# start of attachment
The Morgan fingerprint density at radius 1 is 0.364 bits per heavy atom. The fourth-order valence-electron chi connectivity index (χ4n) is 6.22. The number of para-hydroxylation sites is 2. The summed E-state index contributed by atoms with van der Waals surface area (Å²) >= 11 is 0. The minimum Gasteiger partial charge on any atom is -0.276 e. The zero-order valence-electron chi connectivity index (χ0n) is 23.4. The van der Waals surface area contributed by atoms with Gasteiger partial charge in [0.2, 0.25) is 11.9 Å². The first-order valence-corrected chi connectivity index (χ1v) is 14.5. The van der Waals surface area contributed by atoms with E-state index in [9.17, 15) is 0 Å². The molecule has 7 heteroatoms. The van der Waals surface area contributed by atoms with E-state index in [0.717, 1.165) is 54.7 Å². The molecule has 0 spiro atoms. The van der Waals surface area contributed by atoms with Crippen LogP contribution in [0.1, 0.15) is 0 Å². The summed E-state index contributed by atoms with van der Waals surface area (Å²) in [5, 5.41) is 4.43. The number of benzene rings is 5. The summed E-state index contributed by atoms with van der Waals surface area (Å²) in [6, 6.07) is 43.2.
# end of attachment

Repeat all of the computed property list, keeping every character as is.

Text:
The Morgan fingerprint density at radius 1 is 0.364 bits per heavy atom. The fourth-order valence-electron chi connectivity index (χ4n) is 6.22. The number of para-hydroxylation sites is 2. The summed E-state index contributed by atoms with van der Waals surface area (Å²) >= 11 is 0. The minimum Gasteiger partial charge on any atom is -0.276 e. The zero-order valence-electron chi connectivity index (χ0n) is 23.4. The van der Waals surface area contributed by atoms with Gasteiger partial charge in [0.2, 0.25) is 11.9 Å². The first-order valence-corrected chi connectivity index (χ1v) is 14.5. The van der Waals surface area contributed by atoms with E-state index in [9.17, 15) is 0 Å². The molecule has 7 heteroatoms. The van der Waals surface area contributed by atoms with E-state index in [0.717, 1.165) is 54.7 Å². The molecule has 0 spiro atoms. The van der Waals surface area contributed by atoms with Crippen LogP contribution in [0.1, 0.15) is 0 Å². The summed E-state index contributed by atoms with van der Waals surface area (Å²) in [5, 5.41) is 4.43. The number of benzene rings is 5. The summed E-state index contributed by atoms with van der Waals surface area (Å²) in [6, 6.07) is 43.2.